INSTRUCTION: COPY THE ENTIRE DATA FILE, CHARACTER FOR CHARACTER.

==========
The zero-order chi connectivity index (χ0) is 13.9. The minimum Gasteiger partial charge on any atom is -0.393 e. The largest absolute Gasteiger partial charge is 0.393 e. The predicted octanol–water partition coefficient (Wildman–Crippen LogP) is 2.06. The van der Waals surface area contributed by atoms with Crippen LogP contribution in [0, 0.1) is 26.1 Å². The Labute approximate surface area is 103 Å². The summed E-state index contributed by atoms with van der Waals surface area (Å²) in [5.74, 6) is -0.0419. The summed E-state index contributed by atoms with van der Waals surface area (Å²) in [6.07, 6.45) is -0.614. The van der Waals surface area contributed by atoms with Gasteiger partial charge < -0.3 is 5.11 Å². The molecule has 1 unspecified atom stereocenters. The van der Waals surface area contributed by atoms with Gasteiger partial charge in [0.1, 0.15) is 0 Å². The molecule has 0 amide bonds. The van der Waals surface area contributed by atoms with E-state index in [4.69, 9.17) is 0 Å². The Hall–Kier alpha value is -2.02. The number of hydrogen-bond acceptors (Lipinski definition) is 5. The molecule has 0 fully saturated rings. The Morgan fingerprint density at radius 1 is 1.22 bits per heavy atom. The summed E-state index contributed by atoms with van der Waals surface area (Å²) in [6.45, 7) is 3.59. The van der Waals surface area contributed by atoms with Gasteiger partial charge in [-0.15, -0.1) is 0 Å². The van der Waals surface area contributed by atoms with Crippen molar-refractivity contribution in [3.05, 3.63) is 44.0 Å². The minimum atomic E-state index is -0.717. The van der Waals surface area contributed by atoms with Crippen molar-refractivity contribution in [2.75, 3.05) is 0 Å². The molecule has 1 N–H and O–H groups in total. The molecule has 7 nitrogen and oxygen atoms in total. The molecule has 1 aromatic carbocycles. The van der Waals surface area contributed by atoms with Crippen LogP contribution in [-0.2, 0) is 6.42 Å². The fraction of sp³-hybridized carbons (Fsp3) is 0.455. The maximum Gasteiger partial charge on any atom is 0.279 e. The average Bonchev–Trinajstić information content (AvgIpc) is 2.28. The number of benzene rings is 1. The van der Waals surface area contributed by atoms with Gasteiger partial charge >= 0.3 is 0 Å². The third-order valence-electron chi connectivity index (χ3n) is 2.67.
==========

The zero-order chi connectivity index (χ0) is 13.9. The minimum Gasteiger partial charge on any atom is -0.393 e. The largest absolute Gasteiger partial charge is 0.393 e. The predicted octanol–water partition coefficient (Wildman–Crippen LogP) is 2.06. The van der Waals surface area contributed by atoms with Crippen LogP contribution in [0, 0.1) is 26.1 Å². The Labute approximate surface area is 103 Å². The summed E-state index contributed by atoms with van der Waals surface area (Å²) in [5.74, 6) is -0.0419. The summed E-state index contributed by atoms with van der Waals surface area (Å²) in [6.07, 6.45) is -0.614. The van der Waals surface area contributed by atoms with Gasteiger partial charge < -0.3 is 5.11 Å². The molecule has 1 unspecified atom stereocenters. The van der Waals surface area contributed by atoms with Gasteiger partial charge in [0.1, 0.15) is 0 Å². The molecule has 0 amide bonds. The van der Waals surface area contributed by atoms with E-state index in [4.69, 9.17) is 0 Å². The Hall–Kier alpha value is -2.02. The number of hydrogen-bond acceptors (Lipinski definition) is 5. The molecule has 0 fully saturated rings. The Morgan fingerprint density at radius 1 is 1.22 bits per heavy atom. The summed E-state index contributed by atoms with van der Waals surface area (Å²) in [6.45, 7) is 3.59. The van der Waals surface area contributed by atoms with Gasteiger partial charge in [-0.15, -0.1) is 0 Å². The van der Waals surface area contributed by atoms with Crippen molar-refractivity contribution in [3.05, 3.63) is 44.0 Å². The minimum atomic E-state index is -0.717. The van der Waals surface area contributed by atoms with Crippen molar-refractivity contribution in [2.75, 3.05) is 0 Å². The molecule has 1 N–H and O–H groups in total. The molecule has 7 nitrogen and oxygen atoms in total. The molecule has 1 aromatic carbocycles. The van der Waals surface area contributed by atoms with Crippen LogP contribution in [-0.2, 0) is 6.42 Å². The fraction of sp³-hybridized carbons (Fsp3) is 0.455. The maximum Gasteiger partial charge on any atom is 0.279 e. The average Bonchev–Trinajstić information content (AvgIpc) is 2.28. The number of benzene rings is 1. The van der Waals surface area contributed by atoms with Gasteiger partial charge >= 0.3 is 0 Å². The third-order valence-electron chi connectivity index (χ3n) is 2.67.